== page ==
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Health Plans: Non-grandfathered transitional health plans, also known as “grandmothered” plans, will be extended through December 31, 2020, the Idaho Department of Insurance announced.  The announcement follows the latest guidance released March 25, 2019 by the Centers for Medicare & Medicaid Services (CMS) that allows states the option of extending such plans.


Most Affordable Care Act (ACA) market reforms took effect January 1, 2014.  Non-grandfathered health policies in existence prior to that date are considered “transitional policies.”  Director Dean Cameron says these types of health policies continue to serve many consumers well.


“Numerous individuals and families have held onto these transitional policies since before 2014,” said Cameron.  “We are pleased they will have the option to retain them for another year.”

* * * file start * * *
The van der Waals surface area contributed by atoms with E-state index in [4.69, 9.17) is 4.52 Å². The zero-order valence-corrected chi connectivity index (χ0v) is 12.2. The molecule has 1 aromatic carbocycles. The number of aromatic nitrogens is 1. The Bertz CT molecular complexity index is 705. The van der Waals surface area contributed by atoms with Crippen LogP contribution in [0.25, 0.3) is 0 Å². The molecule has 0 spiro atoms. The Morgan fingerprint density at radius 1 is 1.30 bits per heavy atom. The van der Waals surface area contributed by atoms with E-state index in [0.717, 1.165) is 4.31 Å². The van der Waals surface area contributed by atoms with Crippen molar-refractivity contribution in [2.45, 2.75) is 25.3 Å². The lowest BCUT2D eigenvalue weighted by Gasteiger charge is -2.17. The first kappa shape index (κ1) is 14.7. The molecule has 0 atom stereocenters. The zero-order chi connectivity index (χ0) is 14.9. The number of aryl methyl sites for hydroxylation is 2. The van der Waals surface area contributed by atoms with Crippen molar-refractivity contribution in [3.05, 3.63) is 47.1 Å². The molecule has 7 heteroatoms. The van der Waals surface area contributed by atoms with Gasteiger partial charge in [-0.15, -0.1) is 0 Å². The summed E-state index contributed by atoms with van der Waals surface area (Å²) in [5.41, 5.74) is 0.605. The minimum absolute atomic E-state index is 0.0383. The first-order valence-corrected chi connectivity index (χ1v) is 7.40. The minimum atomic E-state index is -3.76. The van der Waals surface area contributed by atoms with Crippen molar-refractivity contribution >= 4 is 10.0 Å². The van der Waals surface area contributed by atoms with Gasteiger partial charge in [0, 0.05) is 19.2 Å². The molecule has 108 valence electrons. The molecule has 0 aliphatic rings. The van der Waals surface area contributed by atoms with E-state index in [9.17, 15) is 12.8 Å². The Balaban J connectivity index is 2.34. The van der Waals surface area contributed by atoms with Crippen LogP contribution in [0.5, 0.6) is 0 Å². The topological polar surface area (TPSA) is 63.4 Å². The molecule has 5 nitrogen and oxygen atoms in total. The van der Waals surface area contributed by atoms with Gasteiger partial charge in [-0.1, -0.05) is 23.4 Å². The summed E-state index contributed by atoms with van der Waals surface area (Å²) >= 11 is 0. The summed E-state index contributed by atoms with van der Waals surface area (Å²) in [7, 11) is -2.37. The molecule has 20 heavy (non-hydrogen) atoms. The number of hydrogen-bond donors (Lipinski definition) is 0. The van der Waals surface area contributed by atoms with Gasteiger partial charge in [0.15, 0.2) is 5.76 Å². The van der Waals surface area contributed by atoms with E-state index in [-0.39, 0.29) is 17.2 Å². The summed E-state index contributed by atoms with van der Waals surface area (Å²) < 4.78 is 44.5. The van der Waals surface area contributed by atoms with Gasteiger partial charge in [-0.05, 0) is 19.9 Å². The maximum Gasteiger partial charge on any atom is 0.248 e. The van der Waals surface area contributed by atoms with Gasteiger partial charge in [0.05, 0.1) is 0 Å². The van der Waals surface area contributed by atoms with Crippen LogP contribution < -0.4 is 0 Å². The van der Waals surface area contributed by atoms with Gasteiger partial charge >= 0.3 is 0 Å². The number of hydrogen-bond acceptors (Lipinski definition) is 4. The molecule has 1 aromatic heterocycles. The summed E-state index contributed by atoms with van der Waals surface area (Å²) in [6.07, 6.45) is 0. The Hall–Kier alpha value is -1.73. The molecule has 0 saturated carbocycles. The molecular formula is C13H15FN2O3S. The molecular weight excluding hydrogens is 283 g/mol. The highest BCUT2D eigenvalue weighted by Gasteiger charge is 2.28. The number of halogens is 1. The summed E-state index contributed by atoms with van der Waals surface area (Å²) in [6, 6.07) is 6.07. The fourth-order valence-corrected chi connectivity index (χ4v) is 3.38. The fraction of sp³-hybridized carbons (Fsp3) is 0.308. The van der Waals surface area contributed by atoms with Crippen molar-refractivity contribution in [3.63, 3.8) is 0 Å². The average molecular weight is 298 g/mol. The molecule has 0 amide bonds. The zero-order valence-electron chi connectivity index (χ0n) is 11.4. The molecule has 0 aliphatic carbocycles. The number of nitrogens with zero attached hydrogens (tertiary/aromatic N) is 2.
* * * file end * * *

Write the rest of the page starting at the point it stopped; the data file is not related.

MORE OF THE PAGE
Transitional policies are not fully ACA-compliant; however, they must comply with state law and only specific ACA provisions regarding annual dollar limitations, pre-existing condition exclusions, waiting periods and mental health parity rules.  Carriers are to provide notice at renewal informing individuals or small employers of renewal options, including the opportunity to enroll in ACA-compliant plans.  CMS is permitting states to continue the extension of transitional plans through the “substantially enforcing” provision of the ACA.


For further information, click Bulletin 19-02, visit the Department website at doi.idaho.gov or call 208-334-4250.


Source link: Idaho Department of Insurance




Recreational Marijuana Goes Down: The House Taxation Committee has voted down a bill that would have made Montana the latest state in the union to allow recreational marijuana to be smoked legally.


The bill was tabled by a 12 to six vote.


Supporters argue the legalized pot would be a good profit center tax wise. The 32% tax could bring in $35 to $55 million a year in revenue.